That applies to the curriculum but also to the rules (and who gets to make them), as well as the school’s programs, culture, and climate. All of these send messages about what matters most to those in charge, even if these messages are sent unintentionally and received unconsciously. Are students evaluated individually rather than as a group? Are they set against one another in a race for artificially scarce distinctions? Is there only one person in each classroom who is addressed by his or her last name? Do children start each morning by pledging their allegiance to the nation-state in which they live — in effect, reciting a loyalty oath to the Fatherland?
These practices are indisputably value-laden; whether they qualify as exercises in indoctrination is less clear but a question worth asking. That word clearly does apply in some instances, and intellectually honest people do not use it only (or always) when things they don’t like are taught, just as they don’t refer to essays as “rants” or “screeds” just because they disagree with the author’s thesis.
But even though there are hard cases — gray areas — where it’s not clear whether indoctrination is an apt word, we should be able to agree that there is a meaningful difference between (a) giving students the tools (and, equally important, encouraging them to acquire a disposition) for critical reflection and genuine skepticism, and (b) getting them to parrot someone else’s position or develop loyalty to a belief system or institution without asking questions and raising objections.4
The kind of education that raises a suspicion of indoctrination typically fails to call attention to the process: Rather than explicitly inviting students to explore the beliefs (and the premises underlying those beliefs) of whoever designed the curriculum, an effort to shape their assumptions is effectively hidden. Consider, for example, curriculum materials prepared by (and advancing the interests of) corporations without making students aware of their authorship,5 or social studies courses in which the country’s economic system is treated as a fact of life (stock market simulation games being a good example) rather than a subject for critical and comparative analysis.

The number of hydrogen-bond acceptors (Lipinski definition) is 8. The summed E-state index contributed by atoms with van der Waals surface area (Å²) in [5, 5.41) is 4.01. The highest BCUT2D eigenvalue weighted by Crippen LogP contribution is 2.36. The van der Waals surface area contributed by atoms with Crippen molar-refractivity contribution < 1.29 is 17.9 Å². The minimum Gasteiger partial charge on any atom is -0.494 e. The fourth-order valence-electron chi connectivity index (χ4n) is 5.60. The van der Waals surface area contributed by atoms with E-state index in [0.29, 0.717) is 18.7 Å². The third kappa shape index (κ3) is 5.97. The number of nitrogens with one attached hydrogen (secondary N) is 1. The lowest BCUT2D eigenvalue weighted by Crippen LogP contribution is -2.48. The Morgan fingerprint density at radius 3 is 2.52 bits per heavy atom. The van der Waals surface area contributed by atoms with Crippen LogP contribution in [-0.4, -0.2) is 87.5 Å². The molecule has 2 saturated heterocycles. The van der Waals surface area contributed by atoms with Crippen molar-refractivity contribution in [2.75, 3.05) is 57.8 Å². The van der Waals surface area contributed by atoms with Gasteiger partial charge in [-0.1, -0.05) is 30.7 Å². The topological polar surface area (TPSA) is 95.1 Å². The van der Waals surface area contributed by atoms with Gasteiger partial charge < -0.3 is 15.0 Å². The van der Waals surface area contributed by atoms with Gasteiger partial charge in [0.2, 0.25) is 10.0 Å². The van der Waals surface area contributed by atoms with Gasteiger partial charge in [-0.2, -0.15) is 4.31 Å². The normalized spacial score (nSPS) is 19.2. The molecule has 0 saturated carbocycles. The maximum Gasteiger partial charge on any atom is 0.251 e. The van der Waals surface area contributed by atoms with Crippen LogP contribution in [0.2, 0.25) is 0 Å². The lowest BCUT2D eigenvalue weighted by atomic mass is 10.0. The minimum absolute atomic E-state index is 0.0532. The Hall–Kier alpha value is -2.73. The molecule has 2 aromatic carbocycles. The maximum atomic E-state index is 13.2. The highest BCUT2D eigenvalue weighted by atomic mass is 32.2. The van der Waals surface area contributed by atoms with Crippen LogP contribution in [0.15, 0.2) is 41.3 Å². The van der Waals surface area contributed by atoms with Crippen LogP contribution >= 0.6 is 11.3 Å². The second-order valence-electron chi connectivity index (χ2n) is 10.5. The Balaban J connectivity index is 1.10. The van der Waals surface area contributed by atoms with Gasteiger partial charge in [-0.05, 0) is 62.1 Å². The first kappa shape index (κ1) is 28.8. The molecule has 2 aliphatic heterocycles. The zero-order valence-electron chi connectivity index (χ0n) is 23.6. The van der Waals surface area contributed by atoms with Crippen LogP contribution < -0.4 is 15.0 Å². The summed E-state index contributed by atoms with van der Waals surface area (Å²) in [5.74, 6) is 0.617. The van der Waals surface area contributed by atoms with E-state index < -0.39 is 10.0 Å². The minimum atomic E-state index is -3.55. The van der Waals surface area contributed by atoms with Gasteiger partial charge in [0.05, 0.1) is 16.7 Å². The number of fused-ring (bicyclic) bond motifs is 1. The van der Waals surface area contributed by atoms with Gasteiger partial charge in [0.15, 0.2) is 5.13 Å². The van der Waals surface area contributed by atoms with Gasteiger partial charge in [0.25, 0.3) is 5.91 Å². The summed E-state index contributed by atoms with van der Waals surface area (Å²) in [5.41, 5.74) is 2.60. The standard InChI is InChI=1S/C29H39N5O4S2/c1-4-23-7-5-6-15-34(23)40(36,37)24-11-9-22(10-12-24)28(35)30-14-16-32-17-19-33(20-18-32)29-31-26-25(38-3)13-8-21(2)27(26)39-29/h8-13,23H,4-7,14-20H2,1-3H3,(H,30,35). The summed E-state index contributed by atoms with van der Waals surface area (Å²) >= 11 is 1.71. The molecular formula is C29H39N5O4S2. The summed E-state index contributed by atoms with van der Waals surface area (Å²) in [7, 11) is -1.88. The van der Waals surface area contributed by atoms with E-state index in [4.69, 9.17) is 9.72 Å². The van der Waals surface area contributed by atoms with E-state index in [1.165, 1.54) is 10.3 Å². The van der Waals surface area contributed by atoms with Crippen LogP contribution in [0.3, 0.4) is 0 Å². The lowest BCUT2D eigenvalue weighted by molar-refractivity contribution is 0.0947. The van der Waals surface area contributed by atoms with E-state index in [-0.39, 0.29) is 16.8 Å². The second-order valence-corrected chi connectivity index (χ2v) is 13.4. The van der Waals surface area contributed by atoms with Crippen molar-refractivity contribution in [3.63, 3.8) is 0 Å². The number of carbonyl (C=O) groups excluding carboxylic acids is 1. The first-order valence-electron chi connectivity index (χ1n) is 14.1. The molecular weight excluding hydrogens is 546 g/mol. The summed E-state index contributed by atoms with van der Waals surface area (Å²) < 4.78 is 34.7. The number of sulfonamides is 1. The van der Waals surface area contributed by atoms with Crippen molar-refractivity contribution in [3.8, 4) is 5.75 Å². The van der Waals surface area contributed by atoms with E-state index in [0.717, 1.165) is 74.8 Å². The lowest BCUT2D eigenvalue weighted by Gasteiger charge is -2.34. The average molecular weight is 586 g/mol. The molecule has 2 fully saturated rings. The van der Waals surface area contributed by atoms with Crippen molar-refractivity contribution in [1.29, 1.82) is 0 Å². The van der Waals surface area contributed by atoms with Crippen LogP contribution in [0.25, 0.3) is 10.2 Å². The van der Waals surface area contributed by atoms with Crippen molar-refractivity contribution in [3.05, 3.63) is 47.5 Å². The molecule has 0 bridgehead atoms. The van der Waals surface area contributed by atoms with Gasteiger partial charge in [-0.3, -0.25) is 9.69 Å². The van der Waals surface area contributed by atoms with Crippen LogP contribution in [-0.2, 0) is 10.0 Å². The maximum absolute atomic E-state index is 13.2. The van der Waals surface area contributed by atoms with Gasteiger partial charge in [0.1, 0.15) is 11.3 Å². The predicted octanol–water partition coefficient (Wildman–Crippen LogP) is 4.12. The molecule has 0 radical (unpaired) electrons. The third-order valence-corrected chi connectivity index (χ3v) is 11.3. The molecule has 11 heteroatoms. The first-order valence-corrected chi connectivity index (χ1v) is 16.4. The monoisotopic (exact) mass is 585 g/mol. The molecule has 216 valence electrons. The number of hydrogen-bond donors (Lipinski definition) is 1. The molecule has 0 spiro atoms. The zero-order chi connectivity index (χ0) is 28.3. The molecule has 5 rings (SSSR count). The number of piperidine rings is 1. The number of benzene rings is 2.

There may be troubling exceptions here and there, but my impression is that what right-wing activists and politicians are currently denouncing in schools doesn’t meet the definitional standard of indoctrination at all. Quite the opposite in fact: It’s about inviting students to apply critical analysis to what they’ve been told. And that may actually be what is eliciting outrage. As legal scholar Jeff Shulman put it, the point of contention is not “socialist educators [who] want to indoctrinate children” but the idea of exposing students to “other points of view…than those they bring from home” and being encouraged to “think for themselves.”
1. Participants in campaigns to harass and threaten school officials across the country include the violent neo-fascist group known as the Proud Boys. Yet Republicans have reframed efforts to “defend democratically elected public school boards as attacks on the democratic rights of parents.” For another summary of what has been happening, see this article.